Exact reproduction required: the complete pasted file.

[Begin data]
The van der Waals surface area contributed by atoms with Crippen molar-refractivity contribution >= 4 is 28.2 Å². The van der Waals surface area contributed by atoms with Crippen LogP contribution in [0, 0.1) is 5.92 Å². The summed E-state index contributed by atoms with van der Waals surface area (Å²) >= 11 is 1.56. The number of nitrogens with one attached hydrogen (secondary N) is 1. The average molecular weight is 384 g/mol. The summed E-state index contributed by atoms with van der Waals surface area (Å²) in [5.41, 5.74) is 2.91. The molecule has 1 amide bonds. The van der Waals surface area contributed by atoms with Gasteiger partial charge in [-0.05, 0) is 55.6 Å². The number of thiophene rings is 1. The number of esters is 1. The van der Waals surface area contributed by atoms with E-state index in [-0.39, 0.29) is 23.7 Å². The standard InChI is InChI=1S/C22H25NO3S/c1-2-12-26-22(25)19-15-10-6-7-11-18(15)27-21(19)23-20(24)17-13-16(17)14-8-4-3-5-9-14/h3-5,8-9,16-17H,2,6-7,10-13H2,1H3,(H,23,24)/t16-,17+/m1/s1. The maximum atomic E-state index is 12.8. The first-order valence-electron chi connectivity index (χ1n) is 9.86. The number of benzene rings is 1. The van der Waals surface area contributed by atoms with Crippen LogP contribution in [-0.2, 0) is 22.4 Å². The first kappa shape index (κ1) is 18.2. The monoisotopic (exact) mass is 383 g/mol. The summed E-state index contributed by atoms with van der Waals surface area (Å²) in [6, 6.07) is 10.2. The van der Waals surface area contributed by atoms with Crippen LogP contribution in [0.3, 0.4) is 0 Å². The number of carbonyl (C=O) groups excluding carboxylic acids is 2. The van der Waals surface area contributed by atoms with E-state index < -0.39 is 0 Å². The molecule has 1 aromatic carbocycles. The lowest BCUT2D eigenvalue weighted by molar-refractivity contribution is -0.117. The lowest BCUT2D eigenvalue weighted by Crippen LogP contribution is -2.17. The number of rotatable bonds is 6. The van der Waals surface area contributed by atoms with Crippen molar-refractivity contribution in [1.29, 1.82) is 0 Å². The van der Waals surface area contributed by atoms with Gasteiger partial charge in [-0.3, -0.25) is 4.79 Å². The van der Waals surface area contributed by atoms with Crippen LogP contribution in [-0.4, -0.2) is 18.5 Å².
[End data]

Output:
The van der Waals surface area contributed by atoms with Crippen molar-refractivity contribution >= 4 is 28.2 Å². The van der Waals surface area contributed by atoms with Crippen LogP contribution in [0, 0.1) is 5.92 Å². The summed E-state index contributed by atoms with van der Waals surface area (Å²) >= 11 is 1.56. The number of nitrogens with one attached hydrogen (secondary N) is 1. The average molecular weight is 384 g/mol. The summed E-state index contributed by atoms with van der Waals surface area (Å²) in [5.41, 5.74) is 2.91. The molecule has 1 amide bonds. The van der Waals surface area contributed by atoms with Gasteiger partial charge in [-0.05, 0) is 55.6 Å². The number of thiophene rings is 1. The number of esters is 1. The van der Waals surface area contributed by atoms with E-state index in [-0.39, 0.29) is 23.7 Å². The standard InChI is InChI=1S/C22H25NO3S/c1-2-12-26-22(25)19-15-10-6-7-11-18(15)27-21(19)23-20(24)17-13-16(17)14-8-4-3-5-9-14/h3-5,8-9,16-17H,2,6-7,10-13H2,1H3,(H,23,24)/t16-,17+/m1/s1. The maximum atomic E-state index is 12.8. The first-order valence-electron chi connectivity index (χ1n) is 9.86. The number of benzene rings is 1. The van der Waals surface area contributed by atoms with Crippen LogP contribution in [-0.2, 0) is 22.4 Å². The first kappa shape index (κ1) is 18.2. The monoisotopic (exact) mass is 383 g/mol. The summed E-state index contributed by atoms with van der Waals surface area (Å²) in [6, 6.07) is 10.2. The van der Waals surface area contributed by atoms with Crippen LogP contribution in [0.3, 0.4) is 0 Å². The number of carbonyl (C=O) groups excluding carboxylic acids is 2. The van der Waals surface area contributed by atoms with E-state index < -0.39 is 0 Å². The molecule has 1 aromatic carbocycles. The lowest BCUT2D eigenvalue weighted by molar-refractivity contribution is -0.117. The lowest BCUT2D eigenvalue weighted by Crippen LogP contribution is -2.17. The number of rotatable bonds is 6. The van der Waals surface area contributed by atoms with Crippen molar-refractivity contribution in [1.29, 1.82) is 0 Å². The van der Waals surface area contributed by atoms with Gasteiger partial charge in [-0.3, -0.25) is 4.79 Å². The van der Waals surface area contributed by atoms with Crippen LogP contribution in [-0.4, -0.2) is 18.5 Å².